Russel, Alexander (DNB00)

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RUSSEL, ALEXANDER (1814–1876), journalist, was born on 10 Dec. 1814 at Edinburgh. His father, a solicitor and a liberal in politics, died when his son was very young. His mother, a daughter of John Somerville, clerk in the jury court, survived till he was fifty. After attending the classical school kept by the Rev. Ross Kennedy in St. James's Square in his native city, young Russel was apprenticed to a printer. John Johnstone, who was afterwards editor of the ‘Inverness Courier,’ was one of his fellow-apprentices. Johnstone's wife, Christian Isobel Johnstone [q. v.], had a large share in editing ‘Tait's Magazine,’ and gave Russel the opportunity of contributing to that magazine. In 1839 he was appointed editor of the ‘Berwick Advertiser,’ at a salary, payable weekly, of 70l. He was expected to employ a part of each day in reading newspapers and selecting and abridging articles from them, to review new publications, to report the proceedings at public meetings, to compile a summary of news and write political articles. The proprietor, who made these conditions, added: ‘And, lastly, the attacks of our political adversary will be expected to produce your retort.’ Having learned shorthand in boyhood, he was able to act as reporter as well as to write articles. While at Berwick he made the acquaintance of David Robertson of Ladykirk, afterwards Lord Marjoribanks, and with him took an active share in Northumbrian political contests. In 1842 he left Berwick for Cupar, where he edited the ‘Fife Herald.’ At Cupar he formed the acquaintance of some influential members of the liberal party, including Admiral Wemyss and Edward Ellice, the elder and younger [qq.v.] . After two years' hard work in Cupar he became editor of a new journal in Kilmarnock. John Ritchie [see under Ritchie, William, (1781–1831)], one of the founders of the ‘Scotsman,’ being impressed with his articles, invited him to become the assistant of Charles Maclaren [q. v.], the editor of the ‘Scotsman.’ In March 1845 Russel returned to his native city to fill an important position in the office of its principal newspaper.

Three years after Russel joined the staff of the ‘Scotsman’ he became the editor. In that capacity he had to write as well as to supervise and direct, and the force and freshness of his articles found immediate favour with the public. He impressed his personality upon the paper, and uncritical readers arrived at the conclusion that everything in it which interested them was from his pen. In later years the ‘Scotsman’ became as much identified with Russel's name as the ‘Times’ with the names of the Walters and Delane. He especially exerted himself to further the objects of the Anti-Corn-law League and to draw attention to the destitution of the highlands, while he laboured with success to raise the discussion of local politics to a higher level. He had the mortification of being unable to hinder the rejection of Macaulay by the electors of Edinburgh in 1847, but the counsel which he offered in the ‘Scotsman’ contributed to secure Macaulay's re-election in 1852. In directing the policy of the ‘Scotsman,’ Russel was opposed to all interference of ministers of religion in politics. His zeal was seldom indiscreet, yet in 1852 it was the cause of an action for libel against the journal, in which the plaintiff, Duncan McLaren, liberal candidate for Edinburgh, was awarded 400l. damages. This sum, together with the costs of the action, the whole amounting to 1,200l., was paid by public subscription.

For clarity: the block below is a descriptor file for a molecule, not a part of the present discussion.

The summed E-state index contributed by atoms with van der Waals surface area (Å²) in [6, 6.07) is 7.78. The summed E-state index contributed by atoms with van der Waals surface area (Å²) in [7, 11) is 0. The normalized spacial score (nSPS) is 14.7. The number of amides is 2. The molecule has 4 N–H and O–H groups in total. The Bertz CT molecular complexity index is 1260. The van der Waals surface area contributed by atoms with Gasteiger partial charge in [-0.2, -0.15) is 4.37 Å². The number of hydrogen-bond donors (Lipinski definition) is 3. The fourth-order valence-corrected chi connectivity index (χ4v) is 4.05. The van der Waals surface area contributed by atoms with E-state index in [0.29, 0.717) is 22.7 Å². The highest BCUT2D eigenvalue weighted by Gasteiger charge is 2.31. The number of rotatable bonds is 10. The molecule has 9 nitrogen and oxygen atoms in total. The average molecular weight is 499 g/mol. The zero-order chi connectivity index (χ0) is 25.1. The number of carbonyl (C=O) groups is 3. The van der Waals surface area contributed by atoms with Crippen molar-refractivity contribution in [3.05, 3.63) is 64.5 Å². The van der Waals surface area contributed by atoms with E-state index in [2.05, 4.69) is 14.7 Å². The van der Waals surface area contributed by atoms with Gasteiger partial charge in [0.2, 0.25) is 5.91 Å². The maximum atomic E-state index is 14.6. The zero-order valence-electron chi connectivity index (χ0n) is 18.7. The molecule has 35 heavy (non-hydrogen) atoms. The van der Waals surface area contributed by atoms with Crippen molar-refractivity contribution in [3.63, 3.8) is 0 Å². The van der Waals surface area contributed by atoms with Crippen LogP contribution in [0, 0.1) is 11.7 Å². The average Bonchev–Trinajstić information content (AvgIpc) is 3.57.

From June 1855 the ‘Scotsman,’ which had hitherto appeared only twice a week, was issued daily. The price was then altered, for the fourth and last time, to a penny. Russel's editorial labours were thus greatly increased. He wrote an article in each number, and sometimes more than one. By way of recognising his able, consistent, and powerful advocacy of enlightened liberal principles, and as ‘a mark of respect for his honourable and independent conduct in public and private life,’ a testimonial, consisting of 1,600l. and silver plate, was presented to him by his fellow-citizens at a public meeting in the Waterloo Rooms. It is probably with reference to the silver plate that he was asked, ‘What is your coat of arms?’ and made answer, ‘My shirt-sleeves.’ Another honour which he valued highly was his special election, in 1875, to the Reform Club by the committee, ‘for distinguished public services.’ He was the tenth who had been thus elected since the foundation of the club in 1836.

He attended and described the opening of the Suez Canal in 1869. A serious illness in 1872 compelled him to winter in the south of France. He died suddenly, of angina pectoris, on 18 July 1876. Russel was twice married, his first wife being Miss McWilliam, his second Mrs. Evans. He left children by both marriages. A daughter married Mr. F. D. Finlay, the conductor and proprietor of the leading Belfast newspaper, the ‘Northern Whig.’ Russel was noted as a conversationalist as well as a writer, but he dreaded speaking in public, and declined in 1872 an invitation to become a candidate for the lord-rectorship of Aberdeen. Angling was his favourite recreation, and he wrote much on the subject. His articles in the ‘Scotsman,’ the ‘Quarterly,’ and ‘Blackwood’ were collected in his work on ‘The Salmon’ (1864). An article by him on ‘Agricultural Complaints,’ which appeared in the ‘Edinburgh Review’ for April 1850, was highly praised by Lord Jeffrey. The work of his life is to be found in the columns of the ‘Scotsman,’ and made in no small degree that journal's reputation.

[Alexander Russel and The Story of the Scotsman, both printed for private circulation; Russel of the Scotsman, by H. G. Graham, in Fraser's Magazine for September 1880, pp. 301–317.]

F. R.